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Reaction roundup: Mets acquire Neil Walker and Asdrubal Cabrera

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What did Mets columnists and analysts from around baseball think of New York's big moves?

Charles LeClaire-USA TODAY Sports

When Ben Zobrist signed with the Cubs instead of the Mets on Tuesday evening, it was a disappointing moment for fans of the New York franchise, who were poised to see their team make its first big move towards reclaiming the National League pennant in 2016. Instead, Zobrist joined one of the clubs that is supposed to get in the Mets' way. Talk immediately turned to whether or not the the 21-year-old Dilson Herrera could hold down the second base job in 2016, but that didn't last long.

Just a day after missing out on Zobrist, the New York front office made not one, but two moves to acquire veterans for the middle infield. First, it traded left-handed pitcher Jon Niese for Pittsburgh second baseman Neil Walker. Then, it signed Asdrubal Cabrera to a two-year deal worth $18.5 million. Most of us at Amazin' Avenue are thrilled with the moves that prop up one of the weakest areas of the team, but how did the rest of the media react?

  • Bob Klapisch loves the two moves since the Mets now have a pair of versatile infielders who can both hit for power and play third base in case David Wright is hampered by injuries again.
  • John Harper thinks the Mets should have used the money they saved by not signing Zobrist to make a bigger splash than the Cabrera deal. On the other hand, the move provides some much-needed depth and the Mets still have the resources they need to pursue bullpen help and a left-handed center fielder.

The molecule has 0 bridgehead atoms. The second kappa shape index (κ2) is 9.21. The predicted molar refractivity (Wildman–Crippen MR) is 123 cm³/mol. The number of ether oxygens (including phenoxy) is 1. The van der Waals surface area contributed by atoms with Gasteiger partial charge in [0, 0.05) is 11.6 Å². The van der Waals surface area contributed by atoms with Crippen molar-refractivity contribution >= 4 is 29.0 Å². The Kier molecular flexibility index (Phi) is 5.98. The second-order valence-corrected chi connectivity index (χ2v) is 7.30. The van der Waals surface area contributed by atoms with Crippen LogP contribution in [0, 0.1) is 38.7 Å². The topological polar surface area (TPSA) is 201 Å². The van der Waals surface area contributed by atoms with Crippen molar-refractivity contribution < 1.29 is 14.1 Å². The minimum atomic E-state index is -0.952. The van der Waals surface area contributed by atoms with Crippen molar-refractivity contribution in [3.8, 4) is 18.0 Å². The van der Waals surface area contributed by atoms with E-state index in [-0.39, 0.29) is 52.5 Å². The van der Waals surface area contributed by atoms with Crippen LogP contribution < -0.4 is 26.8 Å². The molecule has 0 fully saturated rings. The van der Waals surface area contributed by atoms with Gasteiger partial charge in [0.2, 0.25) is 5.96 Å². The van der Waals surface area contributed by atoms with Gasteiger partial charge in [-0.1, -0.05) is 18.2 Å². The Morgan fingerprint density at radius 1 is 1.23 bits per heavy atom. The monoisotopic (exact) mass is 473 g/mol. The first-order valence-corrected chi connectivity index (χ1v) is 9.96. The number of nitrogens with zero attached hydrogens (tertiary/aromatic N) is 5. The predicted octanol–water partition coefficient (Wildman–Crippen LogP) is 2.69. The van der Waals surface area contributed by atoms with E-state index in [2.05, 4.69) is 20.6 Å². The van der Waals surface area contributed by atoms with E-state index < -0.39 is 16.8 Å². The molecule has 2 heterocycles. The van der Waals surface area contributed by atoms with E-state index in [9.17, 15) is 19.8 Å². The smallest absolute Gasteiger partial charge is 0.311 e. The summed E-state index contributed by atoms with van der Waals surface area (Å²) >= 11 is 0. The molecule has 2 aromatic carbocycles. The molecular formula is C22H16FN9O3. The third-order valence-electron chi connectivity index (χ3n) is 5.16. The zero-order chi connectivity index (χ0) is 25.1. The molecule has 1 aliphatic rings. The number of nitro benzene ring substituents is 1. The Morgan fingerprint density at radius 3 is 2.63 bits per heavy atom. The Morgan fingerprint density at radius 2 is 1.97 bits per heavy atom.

• August Fagerstrom at FanGraphs says that trading for Walker wasn't just a backup plan in case Zobrist didn't work out. The Pittsburgh second baseman has a chance to be just as good as Zobrist in 2016. Plus, the Mets just bought more time for Herrera to develop while at the same time avoiding a four-year commitment.
  • Ken Davidoff is still calling Walker and Cabrera "Plan B." Walker has trouble hitting lefties even though he's a switch hitter and Cabrera isn't the most athletic shortstop out there. Plus, you can forget about the Mets spending on Denard Span or Gerardo Parra, because the team's payroll is now very close to what it was at the end of the 2015 campaign.
  • Grant Brisbee hopes that the competency of the Mets' current lineup won't lull the front office into a false sense of security. Even with an awesome rotation and a decent batting order, New York must make a move for an outfielder before the offseason is done.
  • Keith Law thinks the Mets came out ahead in the Walker trade, but he doesn't feel Cabrera can still play shortstop well and wonders if New York is hindering the development of Herrera.

To sum things up, no one is missing Jon Niese too much, although that may turn into an issue depending on the health of the starting rotation, the pending return of Bartolo Colon, and the development of Rafael Montero. Walker appears to be a solid replacement if not an improvement over Daniel Murphy. The major disagreement is regarding Cabrera and his ability to be New York's starting shortstop in 2016. Even if he can't, he'll at least provide solid depth the way Juan Uribe and Kelly Johnson did during the 2015 pennant chase.